Mothering, Diversity and Peace Politics: A Critical Analysis of Sara Ruddick's Maternal Thinking: Toward a Politics of Peace

Hypatia, Vol. 9, No. 2, pp. 188-198, Spring 1994

11 Pages Posted: 26 Jan 2010

See all articles by Alison Bailey

Alison Bailey

Illinois State Universtiy, College of Arts and Sciences - Philosophy Department

Date Written: Spring 1994

Abstract

The most popular uniting theme in feminist peace literature grounds women's peace work in mothering. I argue that if maternal arguments do no address the variety of relationships race and class have to institutional violence and to the military, then maternal peace politics can only draw incomplete conclusions about the relationships between maternal work/thinking and peace. To illustrate this I compare two models of mothering: Sara Ruddick's description of "maternal practice" and Patricia Hill Collins's account of U.S. Black women's "motherwork." The paper also addresses the essentialist aspects of Ruddick's account.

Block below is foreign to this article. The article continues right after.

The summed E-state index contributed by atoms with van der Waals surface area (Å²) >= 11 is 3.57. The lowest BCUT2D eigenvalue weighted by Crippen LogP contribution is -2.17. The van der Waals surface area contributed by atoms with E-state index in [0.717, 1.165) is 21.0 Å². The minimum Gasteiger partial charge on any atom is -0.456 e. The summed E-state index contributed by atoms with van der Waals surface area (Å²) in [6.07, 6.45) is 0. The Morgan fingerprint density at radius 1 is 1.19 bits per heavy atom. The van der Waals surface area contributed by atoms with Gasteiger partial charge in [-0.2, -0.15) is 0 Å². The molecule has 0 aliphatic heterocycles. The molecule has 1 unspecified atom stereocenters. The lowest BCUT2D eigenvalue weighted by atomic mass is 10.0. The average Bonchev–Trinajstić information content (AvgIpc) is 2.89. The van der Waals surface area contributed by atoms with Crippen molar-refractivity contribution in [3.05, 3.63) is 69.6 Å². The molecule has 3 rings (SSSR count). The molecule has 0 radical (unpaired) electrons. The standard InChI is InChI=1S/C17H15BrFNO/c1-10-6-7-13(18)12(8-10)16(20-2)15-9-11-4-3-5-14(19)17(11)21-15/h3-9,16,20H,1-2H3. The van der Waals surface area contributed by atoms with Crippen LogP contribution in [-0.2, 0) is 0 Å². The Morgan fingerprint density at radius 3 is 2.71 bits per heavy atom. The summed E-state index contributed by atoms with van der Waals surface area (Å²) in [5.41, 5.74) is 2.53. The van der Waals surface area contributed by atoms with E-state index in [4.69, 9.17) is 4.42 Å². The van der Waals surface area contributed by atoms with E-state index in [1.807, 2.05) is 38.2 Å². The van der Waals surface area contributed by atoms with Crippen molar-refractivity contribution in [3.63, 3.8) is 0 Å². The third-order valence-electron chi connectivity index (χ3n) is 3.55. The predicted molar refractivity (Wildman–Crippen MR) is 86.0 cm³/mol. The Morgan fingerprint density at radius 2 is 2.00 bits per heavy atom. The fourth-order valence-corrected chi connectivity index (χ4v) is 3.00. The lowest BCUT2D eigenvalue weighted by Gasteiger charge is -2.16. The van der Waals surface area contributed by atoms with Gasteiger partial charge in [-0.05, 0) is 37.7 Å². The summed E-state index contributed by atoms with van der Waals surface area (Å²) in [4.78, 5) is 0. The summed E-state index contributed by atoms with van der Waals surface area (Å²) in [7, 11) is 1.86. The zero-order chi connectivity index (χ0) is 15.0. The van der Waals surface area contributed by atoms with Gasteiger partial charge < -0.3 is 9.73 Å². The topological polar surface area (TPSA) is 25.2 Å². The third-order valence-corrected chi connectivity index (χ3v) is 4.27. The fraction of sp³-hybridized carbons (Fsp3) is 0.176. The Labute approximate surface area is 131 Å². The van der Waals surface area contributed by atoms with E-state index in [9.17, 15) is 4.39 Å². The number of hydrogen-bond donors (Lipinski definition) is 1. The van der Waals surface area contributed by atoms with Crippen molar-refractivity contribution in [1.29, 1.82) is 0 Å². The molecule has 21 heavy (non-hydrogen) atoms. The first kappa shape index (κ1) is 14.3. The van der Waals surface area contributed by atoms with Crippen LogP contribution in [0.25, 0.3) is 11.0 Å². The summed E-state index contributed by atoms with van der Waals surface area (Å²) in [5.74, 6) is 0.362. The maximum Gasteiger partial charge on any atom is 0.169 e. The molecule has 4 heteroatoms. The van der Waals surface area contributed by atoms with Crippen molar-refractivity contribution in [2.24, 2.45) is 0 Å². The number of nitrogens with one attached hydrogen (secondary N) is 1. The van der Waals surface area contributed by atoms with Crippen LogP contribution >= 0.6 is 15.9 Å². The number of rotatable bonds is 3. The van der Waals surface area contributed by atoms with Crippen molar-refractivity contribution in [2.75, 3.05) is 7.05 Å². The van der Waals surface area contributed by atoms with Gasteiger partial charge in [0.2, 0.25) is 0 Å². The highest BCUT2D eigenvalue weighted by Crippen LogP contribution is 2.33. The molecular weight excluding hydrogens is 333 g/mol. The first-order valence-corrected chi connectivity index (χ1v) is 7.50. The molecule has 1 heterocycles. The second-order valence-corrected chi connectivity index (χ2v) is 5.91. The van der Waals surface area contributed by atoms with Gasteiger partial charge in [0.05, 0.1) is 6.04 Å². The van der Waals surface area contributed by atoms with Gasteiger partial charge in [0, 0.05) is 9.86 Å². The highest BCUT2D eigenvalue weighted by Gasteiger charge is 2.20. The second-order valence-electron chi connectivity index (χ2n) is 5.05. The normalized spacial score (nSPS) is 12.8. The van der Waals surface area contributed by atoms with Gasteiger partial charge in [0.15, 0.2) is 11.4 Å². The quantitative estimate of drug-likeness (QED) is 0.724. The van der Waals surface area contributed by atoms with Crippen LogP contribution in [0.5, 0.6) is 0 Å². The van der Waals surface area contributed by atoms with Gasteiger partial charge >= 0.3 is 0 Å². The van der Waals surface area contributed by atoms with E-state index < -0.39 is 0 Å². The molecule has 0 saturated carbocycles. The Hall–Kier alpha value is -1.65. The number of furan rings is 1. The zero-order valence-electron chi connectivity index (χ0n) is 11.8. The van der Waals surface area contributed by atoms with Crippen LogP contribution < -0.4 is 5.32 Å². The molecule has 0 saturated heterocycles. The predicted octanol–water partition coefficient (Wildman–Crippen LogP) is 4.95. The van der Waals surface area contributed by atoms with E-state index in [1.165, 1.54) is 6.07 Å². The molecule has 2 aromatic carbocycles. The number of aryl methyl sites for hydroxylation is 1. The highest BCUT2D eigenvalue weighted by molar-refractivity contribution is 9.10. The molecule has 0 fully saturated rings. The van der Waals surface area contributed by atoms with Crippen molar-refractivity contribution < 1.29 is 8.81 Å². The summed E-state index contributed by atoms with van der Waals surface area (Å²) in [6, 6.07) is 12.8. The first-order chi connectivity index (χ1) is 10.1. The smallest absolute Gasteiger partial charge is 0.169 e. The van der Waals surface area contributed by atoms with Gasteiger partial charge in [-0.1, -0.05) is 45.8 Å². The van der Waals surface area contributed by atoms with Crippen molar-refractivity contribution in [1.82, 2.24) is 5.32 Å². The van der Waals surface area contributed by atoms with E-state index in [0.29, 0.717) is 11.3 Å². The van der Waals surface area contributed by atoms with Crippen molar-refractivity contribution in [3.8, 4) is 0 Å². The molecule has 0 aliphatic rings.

Keywords: Mothering, Peace, essentialist accounts, race and mothering, Sara Ruddick, Patricia Hill Collins

Suggested Citation

Bailey, Alison, Mothering, Diversity and Peace Politics: A Critical Analysis of Sara Ruddick's Maternal Thinking: Toward a Politics of Peace (Spring 1994). Hypatia, Vol. 9, No. 2, pp. 188-198, Spring 1994 . Available at SSRN: https://ssrn.com/abstract=1541553

Alison Bailey (Contact Author)

Illinois State Universtiy, College of Arts and Sciences - Philosophy Department ( email )

412 Stevenson Hall (4540)
Illinois State University
Normal, IL 61790-4540
United States
309.438.5617 (Phone)

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